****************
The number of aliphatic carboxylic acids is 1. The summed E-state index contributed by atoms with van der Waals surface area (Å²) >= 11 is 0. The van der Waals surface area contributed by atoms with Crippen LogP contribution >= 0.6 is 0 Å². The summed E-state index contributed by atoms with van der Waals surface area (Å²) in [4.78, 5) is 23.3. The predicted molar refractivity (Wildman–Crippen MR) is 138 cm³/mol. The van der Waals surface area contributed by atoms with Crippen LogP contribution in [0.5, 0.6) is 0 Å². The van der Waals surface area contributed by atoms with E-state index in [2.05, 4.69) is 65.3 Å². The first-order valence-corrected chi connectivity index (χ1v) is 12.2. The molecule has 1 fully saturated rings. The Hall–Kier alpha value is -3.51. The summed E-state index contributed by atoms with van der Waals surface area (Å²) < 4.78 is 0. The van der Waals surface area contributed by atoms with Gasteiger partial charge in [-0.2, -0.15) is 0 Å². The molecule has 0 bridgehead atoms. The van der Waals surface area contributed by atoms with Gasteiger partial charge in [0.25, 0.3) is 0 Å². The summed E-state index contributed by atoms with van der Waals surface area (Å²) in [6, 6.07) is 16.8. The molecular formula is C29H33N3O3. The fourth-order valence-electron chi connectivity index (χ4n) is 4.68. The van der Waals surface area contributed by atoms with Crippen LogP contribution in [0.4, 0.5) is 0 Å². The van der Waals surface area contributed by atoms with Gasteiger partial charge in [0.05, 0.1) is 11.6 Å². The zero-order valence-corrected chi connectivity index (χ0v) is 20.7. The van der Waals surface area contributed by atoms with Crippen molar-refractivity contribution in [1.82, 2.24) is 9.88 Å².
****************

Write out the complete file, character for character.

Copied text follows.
The number of aliphatic carboxylic acids is 1. The summed E-state index contributed by atoms with van der Waals surface area (Å²) >= 11 is 0. The van der Waals surface area contributed by atoms with Crippen LogP contribution >= 0.6 is 0 Å². The summed E-state index contributed by atoms with van der Waals surface area (Å²) in [4.78, 5) is 23.3. The predicted molar refractivity (Wildman–Crippen MR) is 138 cm³/mol. The van der Waals surface area contributed by atoms with Crippen LogP contribution in [0.5, 0.6) is 0 Å². The van der Waals surface area contributed by atoms with E-state index in [2.05, 4.69) is 65.3 Å². The first-order valence-corrected chi connectivity index (χ1v) is 12.2. The molecule has 1 fully saturated rings. The Hall–Kier alpha value is -3.51. The summed E-state index contributed by atoms with van der Waals surface area (Å²) < 4.78 is 0. The van der Waals surface area contributed by atoms with Gasteiger partial charge in [-0.2, -0.15) is 0 Å². The molecule has 0 bridgehead atoms. The van der Waals surface area contributed by atoms with Gasteiger partial charge in [0.25, 0.3) is 0 Å². The summed E-state index contributed by atoms with van der Waals surface area (Å²) in [6, 6.07) is 16.8. The molecular formula is C29H33N3O3. The fourth-order valence-electron chi connectivity index (χ4n) is 4.68. The van der Waals surface area contributed by atoms with Crippen LogP contribution in [0.4, 0.5) is 0 Å². The van der Waals surface area contributed by atoms with Gasteiger partial charge in [0.05, 0.1) is 11.6 Å². The zero-order valence-corrected chi connectivity index (χ0v) is 20.7. The van der Waals surface area contributed by atoms with Crippen molar-refractivity contribution in [1.82, 2.24) is 9.88 Å².